I think that is something worth -- can beneficial, can be something what might write off, it depends really on the aspects for the next two years. But again, given this fact that I just said and assuming a slight improvement in working capital, plus reduce-ment in acquisition, as well as construction-related cost, we're coming quite close to $600 million.

Doug Schenkel -- Cowen & Co. -- Analyst

OK. Thanks for that, Roland. And real quick on digital PCR. You're clearly excited about the market opportunity and your positioning in that market over the next few years.

Accordingly, you're making the investment this year. You've guided us to factor in $0.03 of dilution associated with investment in that product or that platform, I should say. How should we think about the contribution of the product line in 2020 and beyond? I'm really getting to kind of the return on investment expectation here. And specifically, is it fair to assume that this could add a point of growth as we look ahead to 2020?

Peer Schatz -- Chief Executive Officer

Yes, Doug. So I think we will probably provide more detailed guidance by the year from today when we then start preparing the launch, as we are still in the development. The specifications are indeed very exciting that we can bring to this market. We believe it's a more than $200 million market with very good growth rates.

And we believe that there is room for several players in this market. But that we should be able to take a decent share in this market. And this also quite quickly, because we're in those labs every day, and we have a very complete offering in addition to what we think is a next-generation technology in digital PCR. So this is actually one of the deals that came up with quite good return expectation based on our internal business cases.

And we're definitely not going to look for a few percentage points of market share, but definitely want to move into double-digits as quickly as possible and these -- that would be easily in the range of what you just discussed.

Operator

Our next question today comes from Bill Quirk from Piper Jaffray.

Bill Quirk -- Piper Jaffray -- Analyst

Hi. Thanks. Good afternoon everybody. I guess, first, a big picture question, then a product-specific one.

Roland, when I think about or a backout rather the QuantiFERON contribution in '19, the NGS step up and the QIAstat '19 contribution, it does look like guidance for the core franchise is less than 1%, which given the NeuMoDx deal is while some of the other variables, you've talked about on the call, it seems to be a fair amount of conservatism around the 7% to 8% CER guidance. I was hoping you could comment on that.

Roland Sackers -- Chief Financial Officer

No. I think the one thing I see -- we don't want to talk about, but definitely I'm not going too much here. But clearly HPV is one thing, which you have to factor in there as well. If you adjust for that, I think and take Peer's comments right now on services as well I think the rest of the business actually is growing quite nicely as well.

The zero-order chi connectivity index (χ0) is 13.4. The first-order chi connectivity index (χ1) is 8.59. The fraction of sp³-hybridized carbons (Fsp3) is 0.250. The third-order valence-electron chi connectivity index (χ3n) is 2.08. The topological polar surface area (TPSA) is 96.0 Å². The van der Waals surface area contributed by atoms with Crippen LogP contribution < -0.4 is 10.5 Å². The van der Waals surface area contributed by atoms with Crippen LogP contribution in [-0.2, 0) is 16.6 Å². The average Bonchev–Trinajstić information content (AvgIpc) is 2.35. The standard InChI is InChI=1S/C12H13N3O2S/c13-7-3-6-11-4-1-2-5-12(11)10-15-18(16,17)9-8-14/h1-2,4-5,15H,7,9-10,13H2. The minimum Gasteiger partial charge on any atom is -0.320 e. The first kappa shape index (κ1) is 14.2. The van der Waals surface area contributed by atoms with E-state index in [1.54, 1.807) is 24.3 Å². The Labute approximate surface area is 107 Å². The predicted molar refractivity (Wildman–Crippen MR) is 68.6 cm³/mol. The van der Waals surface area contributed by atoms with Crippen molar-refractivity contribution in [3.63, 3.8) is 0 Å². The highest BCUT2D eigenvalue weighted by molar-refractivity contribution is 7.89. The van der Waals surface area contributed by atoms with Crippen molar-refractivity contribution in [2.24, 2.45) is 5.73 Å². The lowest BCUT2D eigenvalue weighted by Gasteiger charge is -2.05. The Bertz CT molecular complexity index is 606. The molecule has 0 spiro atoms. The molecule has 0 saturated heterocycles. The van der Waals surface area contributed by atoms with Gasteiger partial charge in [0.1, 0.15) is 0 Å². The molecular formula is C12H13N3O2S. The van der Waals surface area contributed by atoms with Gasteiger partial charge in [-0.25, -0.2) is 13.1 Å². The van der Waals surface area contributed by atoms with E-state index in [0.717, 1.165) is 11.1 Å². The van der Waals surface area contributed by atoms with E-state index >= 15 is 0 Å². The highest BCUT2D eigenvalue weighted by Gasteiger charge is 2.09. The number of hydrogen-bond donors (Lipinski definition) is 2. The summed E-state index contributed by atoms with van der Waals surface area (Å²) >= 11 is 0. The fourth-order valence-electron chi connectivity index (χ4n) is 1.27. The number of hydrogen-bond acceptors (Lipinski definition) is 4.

Of course, it's obvious that particular QuantiFERON and this other kind of growth drivers within moleculars are leading the pack, but nevertheless, have in mind that also, at least to a certain extent, HPV is a direct.

Operator

Our next question today comes from Ross Muken from Evercore ISI.

Luke Sergott -- Evercore ISI -- Analyst

Hey, guys. It's Luke on for Ross. Just two quick two-parter on the QIAstat. So you talked about the demand coming in a little late, was that more on the instruments or the consumables? You talked a little bit about flu being weak.

And then, can you just give us an idea of the cadence that you expect through the year given the US launch? Will that be more on the instruments and consumables? Just trying to get an of like the margin contribution from that product portfolio.

Peer Schatz -- Chief Executive Officer

Sure. Thanks for the question. So first, I hope I didn't say something wrong before. So first of all, the instruments were actually, in terms of numbers, I think quite an impressive number.

Again, if you see some of the smaller players out there that are talking about numbers in this range on an annual basis, and we basically ramped a little bit more than 25 into these numbers, of now 300 placements at the end of the year. That's why we wanted to share this. This is a, I think, confirmation of the very good acceptance of the platform and good ramp of the instruments. So that's -- there's no doubt that this is an impressive number.

The concern that was -- voice was on the consumables as the primary assay we have on the system was really influenza. The gastrointestinal panel in the second version came later in the year, and didn't have enough runway to ramp in Q4. As we were out there with respiratory alone and the influenza season in Europe didn't start until mid-January, this was, therefore, a more muted influenza and respiratory disease season, and therefore, that was also reflected somewhat in the consumables. As we broaden the menu going forward, I think you will see less reliance on individuals syndromic panels and more just see the overall penetration of the syndromic market.

Operator

The next question today comes from Brian Weinstein from William Blair. Please go ahead.